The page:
Christians and the Arts
Worldviews and faith are expressed in many ways. We express them in the way that we work through our jobs, the way that we show ourselves as neighbors, and even in the way that we recreate. We are not afraid to show that we “serve the Lord Christ” (Col 3:24). The challenge for the Christian is to live in a culture that is hostile to the faith while at the same time demonstrating how important the faith is through the various avenues available to us. Scripture tells us how important this is in various passages that remind us that how we demonstrate our faith will point to God:
“Conduct yourselves honorably among the Gentiles, so that when they slander you as evildoers, they will observe your good works and will glorify God on the day He visits” (1 Pet 2:12).
“Let your light shine before others, so that they may see your good works and give glory to your Father in heaven” (Matt 5:16).
Christians ought to be active in the culture to try to make godly contributions and point people to Jesus Christ and His gospel. This can be done through a number of paths, but we want to emphasize here that this can be done through avenues like music, art, storytelling and literature. Francis Schaeffer pointed out, “We do not seem to understand that the arts too are supposed to be under the lordship of Christ” (Art and the Bible, p. 17). Whatever abilities we have and whatever we choose to do are all to be under Christ’s Lordship.
If you have talents in the arts, then, as a Christian, you should utilize them as pointers to the gospel of our Lord. Arts like these reflect God in His creative nature. Like God, we can create beauty and share our talents to demonstrate that human needs like love and hope are indicators of the God who offers these in abundance through Jesus Christ.
Good stories should point us to God. We see how often such great themes arise in stories and films, showing a universal longing for happiness, love, hope, justice, forgiveness, mercy, and so on. We often see in these stories the horrible effects of sin followed by the desire and opportunity for redemption. We should see these in the light of human needs and desires and then use them to point to the only One who ultimately can provide what we are seeking. The story of our culture is told in art, music, and stories, and we need to pick up on these and redeem them for the Lord.
Paul Gould pointed out, “Stories move the heart. Beauty awakens our longings, and the imagination paints pictures in our mind that help us see reality more clearly” (Cultural Apologetics, p. 97). He wrote that “beauty plays a key role in awakening and sustaining our longing for what is good, our longing to return home in our spiritual journey.” Further, “A key task of cultural apologetics is cultivating and creating beauty. We must learn to utilize art, the imagination, and our innate longing for beauty to draw others to the beauty of Jesus and the gospel” (p. 99).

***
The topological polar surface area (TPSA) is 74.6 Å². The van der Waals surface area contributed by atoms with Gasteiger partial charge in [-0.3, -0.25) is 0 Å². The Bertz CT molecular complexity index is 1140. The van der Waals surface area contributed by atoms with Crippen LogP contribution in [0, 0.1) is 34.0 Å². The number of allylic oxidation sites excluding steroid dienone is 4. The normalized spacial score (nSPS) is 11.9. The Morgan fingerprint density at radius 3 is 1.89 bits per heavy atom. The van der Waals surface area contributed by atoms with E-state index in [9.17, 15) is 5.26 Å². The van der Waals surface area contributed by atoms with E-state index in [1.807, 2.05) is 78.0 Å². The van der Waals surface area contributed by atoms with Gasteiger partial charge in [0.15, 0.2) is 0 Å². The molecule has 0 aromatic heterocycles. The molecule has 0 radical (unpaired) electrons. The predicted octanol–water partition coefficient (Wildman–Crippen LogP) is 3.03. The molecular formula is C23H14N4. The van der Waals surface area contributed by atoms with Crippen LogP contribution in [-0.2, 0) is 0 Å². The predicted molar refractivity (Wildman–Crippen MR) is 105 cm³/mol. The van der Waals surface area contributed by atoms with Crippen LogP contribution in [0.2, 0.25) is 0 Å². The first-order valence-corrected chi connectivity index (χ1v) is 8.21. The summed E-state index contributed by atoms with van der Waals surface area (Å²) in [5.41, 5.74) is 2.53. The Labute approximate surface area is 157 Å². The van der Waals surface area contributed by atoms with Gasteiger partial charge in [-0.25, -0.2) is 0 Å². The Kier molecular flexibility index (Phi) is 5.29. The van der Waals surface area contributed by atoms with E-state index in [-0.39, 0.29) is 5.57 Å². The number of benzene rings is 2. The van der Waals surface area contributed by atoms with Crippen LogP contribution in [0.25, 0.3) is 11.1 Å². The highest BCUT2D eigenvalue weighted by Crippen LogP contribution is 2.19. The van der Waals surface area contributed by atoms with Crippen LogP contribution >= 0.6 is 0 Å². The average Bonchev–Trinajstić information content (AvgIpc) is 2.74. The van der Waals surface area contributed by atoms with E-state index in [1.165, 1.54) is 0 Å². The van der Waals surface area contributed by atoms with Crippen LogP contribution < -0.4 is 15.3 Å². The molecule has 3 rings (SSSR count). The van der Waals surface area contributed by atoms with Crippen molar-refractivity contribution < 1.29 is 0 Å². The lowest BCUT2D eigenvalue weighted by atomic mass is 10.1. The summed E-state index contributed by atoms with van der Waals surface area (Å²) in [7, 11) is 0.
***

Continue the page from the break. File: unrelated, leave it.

When God had the tabernacle built, he called upon artists who could create beauty and exercise their skill for the Lord (see Exod 35:25-26, 34-35). Many are skilled in various ways and are able to make, shape, create, and build in ways that demonstrate excellence. These talents can be used to point people to the Lord and as reflections of the beauty that He creates. Gould again writes:
“Artists curate beauty, aiding us in seeing reality as it is, painting the world in its proper light and helping us to see it as enchanted, mysterious, and sacred. Artists help us see and understand truth. In seeing and understanding truth, reality as it is, we enjoy it. In seeing and understanding and enjoying reality as it is, we are moved to worship God, who is the source of all things.” (p. 103)
Schaeffer also wrote, “The arts and the sciences do have a place in the Christian life—they are not peripheral. For a Christian, redeemed by the work of Christ and living within the norms of Scripture and under the leadership of the Holy Spirit, the lordship of Christ should include an interest in the arts. A Christian should use these arts to the glory of God, not just as tracts, mind you, but as things of beauty to the praise of God. An art work can be a doxology in itself” (p. 18).
Of course we are not to make physical idols of God or idolize art itself. But we ought to use the beauty of these to point to God. Just as creation talks and shows forth God’s glory (Psa 19), so His human creation can be creators whose arts and crafts also show forth God’s glory.
The next time you are moved by a piece of art, a good story, or beautiful music, stop and reflect upon how these point us back to God. Let yourself be moved by it, then see the reflection of God’s image in our longings. And if you have such talents, I pray that you use them fully to God’s glory.